National: State of the Union guest Desiline Victor, 102, will be the face of voting delays at address | The Washington Post

When she set out to her local library in North Miami, Fla., to cast her vote in the presidential election last year, Desiline Victor had no way of knowing the journey would lead all the way to the White House. On Tuesday night, Victor, a 102-year-old Haitian immigrant, will sit in the ornate House chamber as a guest of first lady Michelle Obama to listen to President Obama’s State of the Union address. Victor voted for the president, but it was not easy. On her first visit to the polls on the morning of Oct. 28, the first day of early voting, she waited in line for three hours. Poll workers eventually advised her to come back later, and she did. She finally cast her vote that evening. Her story spread around the polling place and inspired some would-be voters to stay in line, too, instead of being deterred by the delays.

Editorials: Voting Rights 2.0: How the Supreme Court could make the VRA better instead of striking it down | Emily Bazelon/Slate Magazine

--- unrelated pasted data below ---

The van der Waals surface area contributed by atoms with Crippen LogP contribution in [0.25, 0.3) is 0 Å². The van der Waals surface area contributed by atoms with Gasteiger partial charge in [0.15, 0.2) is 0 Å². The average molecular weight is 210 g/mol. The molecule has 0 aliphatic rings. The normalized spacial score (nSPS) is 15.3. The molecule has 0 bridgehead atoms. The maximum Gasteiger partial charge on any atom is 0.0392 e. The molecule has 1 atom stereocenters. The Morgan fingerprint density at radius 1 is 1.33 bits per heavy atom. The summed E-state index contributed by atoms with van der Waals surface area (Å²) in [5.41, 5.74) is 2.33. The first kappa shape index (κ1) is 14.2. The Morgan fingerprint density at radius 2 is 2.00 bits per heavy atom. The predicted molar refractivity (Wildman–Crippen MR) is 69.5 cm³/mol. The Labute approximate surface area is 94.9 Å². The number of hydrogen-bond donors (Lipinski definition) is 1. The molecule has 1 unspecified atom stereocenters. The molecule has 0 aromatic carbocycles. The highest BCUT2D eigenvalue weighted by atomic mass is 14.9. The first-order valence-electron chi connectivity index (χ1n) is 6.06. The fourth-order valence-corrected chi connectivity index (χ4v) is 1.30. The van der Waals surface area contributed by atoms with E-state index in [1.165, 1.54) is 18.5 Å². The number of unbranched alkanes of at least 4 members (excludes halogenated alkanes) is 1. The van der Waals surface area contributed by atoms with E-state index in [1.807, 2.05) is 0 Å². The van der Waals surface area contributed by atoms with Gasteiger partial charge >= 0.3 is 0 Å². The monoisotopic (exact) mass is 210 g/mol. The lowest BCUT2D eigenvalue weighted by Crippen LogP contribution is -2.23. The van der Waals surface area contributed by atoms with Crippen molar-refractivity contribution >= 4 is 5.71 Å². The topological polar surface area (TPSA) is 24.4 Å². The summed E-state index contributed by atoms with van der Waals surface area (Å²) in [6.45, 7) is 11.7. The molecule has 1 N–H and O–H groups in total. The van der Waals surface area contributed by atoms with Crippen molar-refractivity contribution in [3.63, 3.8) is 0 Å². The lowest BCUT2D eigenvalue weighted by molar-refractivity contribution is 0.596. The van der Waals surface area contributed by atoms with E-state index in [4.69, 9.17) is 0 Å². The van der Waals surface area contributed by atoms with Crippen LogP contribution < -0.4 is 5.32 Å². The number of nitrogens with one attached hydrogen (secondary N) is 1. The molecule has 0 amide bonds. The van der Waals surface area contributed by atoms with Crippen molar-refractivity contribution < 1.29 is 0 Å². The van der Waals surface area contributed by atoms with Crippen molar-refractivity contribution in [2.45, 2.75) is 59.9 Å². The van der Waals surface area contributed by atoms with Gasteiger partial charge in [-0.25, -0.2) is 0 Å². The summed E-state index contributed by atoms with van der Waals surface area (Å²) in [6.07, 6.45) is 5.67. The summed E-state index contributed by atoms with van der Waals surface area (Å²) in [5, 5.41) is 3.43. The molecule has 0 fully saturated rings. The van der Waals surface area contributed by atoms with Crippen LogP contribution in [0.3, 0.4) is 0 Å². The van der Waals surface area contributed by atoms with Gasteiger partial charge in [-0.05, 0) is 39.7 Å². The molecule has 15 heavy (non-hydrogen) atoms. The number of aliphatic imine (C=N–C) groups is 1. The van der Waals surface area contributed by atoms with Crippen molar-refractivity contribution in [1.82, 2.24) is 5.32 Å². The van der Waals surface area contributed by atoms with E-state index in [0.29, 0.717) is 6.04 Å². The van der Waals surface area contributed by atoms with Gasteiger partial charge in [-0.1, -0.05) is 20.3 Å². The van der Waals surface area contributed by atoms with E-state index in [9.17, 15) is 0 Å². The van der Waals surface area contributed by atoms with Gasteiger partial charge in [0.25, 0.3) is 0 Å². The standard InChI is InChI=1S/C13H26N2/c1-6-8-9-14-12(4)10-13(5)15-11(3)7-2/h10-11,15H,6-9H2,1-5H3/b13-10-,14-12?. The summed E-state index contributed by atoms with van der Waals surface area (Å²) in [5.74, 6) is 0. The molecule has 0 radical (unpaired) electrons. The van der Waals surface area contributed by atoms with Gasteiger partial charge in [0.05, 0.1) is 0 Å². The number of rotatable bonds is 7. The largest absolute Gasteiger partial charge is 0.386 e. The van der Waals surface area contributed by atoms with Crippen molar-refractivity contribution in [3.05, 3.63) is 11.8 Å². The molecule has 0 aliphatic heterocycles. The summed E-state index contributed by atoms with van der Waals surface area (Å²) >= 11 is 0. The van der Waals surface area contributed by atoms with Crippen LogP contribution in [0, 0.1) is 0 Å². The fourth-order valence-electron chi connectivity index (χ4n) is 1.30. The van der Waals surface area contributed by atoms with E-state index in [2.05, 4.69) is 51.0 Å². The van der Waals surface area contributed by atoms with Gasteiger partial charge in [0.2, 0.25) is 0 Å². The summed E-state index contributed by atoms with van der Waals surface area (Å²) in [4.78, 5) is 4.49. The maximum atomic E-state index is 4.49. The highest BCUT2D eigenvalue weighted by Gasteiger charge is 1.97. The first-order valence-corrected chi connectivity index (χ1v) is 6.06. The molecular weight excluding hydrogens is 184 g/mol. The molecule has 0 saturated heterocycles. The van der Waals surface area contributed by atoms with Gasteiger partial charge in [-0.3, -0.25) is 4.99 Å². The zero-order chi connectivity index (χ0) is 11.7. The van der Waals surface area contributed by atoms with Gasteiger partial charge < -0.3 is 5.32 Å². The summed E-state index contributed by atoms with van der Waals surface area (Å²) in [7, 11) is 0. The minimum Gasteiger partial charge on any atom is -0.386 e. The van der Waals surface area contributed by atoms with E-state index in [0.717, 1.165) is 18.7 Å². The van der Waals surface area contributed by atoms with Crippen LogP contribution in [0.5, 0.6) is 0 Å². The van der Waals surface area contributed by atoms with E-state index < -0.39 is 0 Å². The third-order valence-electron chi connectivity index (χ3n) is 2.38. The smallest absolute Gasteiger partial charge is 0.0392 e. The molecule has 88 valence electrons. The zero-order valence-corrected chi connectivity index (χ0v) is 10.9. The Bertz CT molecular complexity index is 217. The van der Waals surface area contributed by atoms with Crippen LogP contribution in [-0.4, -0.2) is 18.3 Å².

Congressional District 23 cuts across a rural swath of southwestern Texas, from the state’s border with New Mexico, hundreds of miles south along the Rio Grande, stretching east to San Antonio. It’s among the least densely populated terrain in the country—and the most electorally disputed. The district was created in 1967, two years after the passage of the Voting Rights Act. The voters of District 23 sent a Democrat to Congress every term until the 1992 election. At that point, following the 1990 census, which gave Texas three additional seats, District 23 was redrawn to include a Republican-leaning part of San Antonio. Republican Henry Bonilla won the 1992 election. And in 2003, the district was redrawn again to keep him there, by moving 100,000 Latinos out. Bonilla was still in office in 2006, when the Supreme Court ruled that District 23 violated the Voting Rights Act. The act bars states and cities from discriminating against minority voters with crude tools like poll taxes and literacy tests (and in our time, some voter ID requirements); it also aims to ensure that when district lines are redrawn, they can’t be gerrymandered in a way that dilutes the electoral power of minorities. District 23 was supposed to be a Hispanic opportunity district—one in which Latinos could potentially elect their preferred candidate despite the racially polarized voting patterns of Anglos in the area. From ’92 on, Latinos were voting against Bonilla in greater numbers each time, nearly ousting him in 2002. But the 2003 map, the Supreme Court said, in essence “took away the Latinos’ opportunity because Latinos were about to exercise it.”